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Styles from SketchUp Artists

Bonnie Roskes

This project will help you use styles to display a nice model like this:

In some very eye-catching ways:

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For this project, it helps to have some basic knowledge of Google SketchUp (though detailed instructions are provided). In particular, it’s important to know how to zoom, rotate, and pan the view. If you need more information on how to get started, and a description of some basic tools, please read 3DVinci’s Getting Started Guide (PDF):

PC users: go to http://www.3dvinci.net/SketchUp_Intro_PC.pdf.
Mac users: go to http://www.3dvinci.net/SketchUp_Intro_MAC.pdf.

Step 1: SketchUp’s Default Styles

1. Open Google SketchUp. If your file contains a person standing on the ground near the origin, click the Eraser tool and erase him / her.

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2. Click the Get Models tool.

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3. This opens a 3D Warehouse search page; enter whatever search term you want. I’m looking for a Porsche model, and the one I picked is indicated below. For the model you choose, click the “Download Model” link.

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4. When asked if you want to load the model directly into your file, click Yes.

This is how my model looks, with a white background and a blue sky. The look of your model depends on the style of the template you chose when opening SketchUp - some styles have different background colors, face colors, etc.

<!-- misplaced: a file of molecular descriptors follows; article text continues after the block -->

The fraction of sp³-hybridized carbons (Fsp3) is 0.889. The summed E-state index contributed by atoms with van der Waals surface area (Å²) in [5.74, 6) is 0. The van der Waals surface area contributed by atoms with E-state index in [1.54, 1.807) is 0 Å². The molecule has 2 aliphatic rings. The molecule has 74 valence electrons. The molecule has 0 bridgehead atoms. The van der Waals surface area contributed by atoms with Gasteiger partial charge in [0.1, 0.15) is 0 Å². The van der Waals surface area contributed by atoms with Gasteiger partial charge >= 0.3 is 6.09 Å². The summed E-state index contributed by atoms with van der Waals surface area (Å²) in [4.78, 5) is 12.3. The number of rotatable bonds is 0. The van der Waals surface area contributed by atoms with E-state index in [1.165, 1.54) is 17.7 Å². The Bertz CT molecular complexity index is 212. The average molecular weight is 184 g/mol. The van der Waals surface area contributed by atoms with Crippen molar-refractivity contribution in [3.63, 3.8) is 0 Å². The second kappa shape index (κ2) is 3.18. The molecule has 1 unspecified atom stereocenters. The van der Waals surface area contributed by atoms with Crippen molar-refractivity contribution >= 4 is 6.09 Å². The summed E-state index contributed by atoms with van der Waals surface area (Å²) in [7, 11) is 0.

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Templates are selected when you start up SketchUp and see the Welcome to SketchUp window. If you don’t see this window, you’ve probably instructed SketchUp to always open with the same template. When SketchUp is open, you can change the default template by choosing Help / Welcome to SketchUp. The new template will appear the next time you open SketchUp.

5. What exactly is a SketchUp style? To see what styles are all about, choose Window / Styles to open the Styles window. The name of your model’s style is listed at the top; mine is “Training Style” which is part of the training templates.

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The various properties of a style can be accessed when you click the Edit tab. There are several types of settings: edges, faces, backgrounds, etc. If you do poke around and make changes in the Edit tab, be sure to switch back to the Select tab.

6. To see how changing the style affects the look of your model, SketchUp has several default styles included. Open a style collection such as “Color Sets” shown below. Click one of the swatches, such as “Blue and Orange.” With this style, the background color changes to blue, all edges turn orange (yikes!)

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You’ll notice that the various swatches in the “Color Sets” collection show different colors for model faces, both front and back. These are the default face colors, and will only be applied to faces that aren’t already painted. In my Porsche example, all of the car’s faces are already assigned specific colors. So the green and black faces shown in the “Blue and Orange” style aren’t applied anywhere.

It’s fun to explore the other SketchUp styles to see all the various appearances you can get. For example, here’s “Pen Red” from the “Sketchy Edges” collection . . .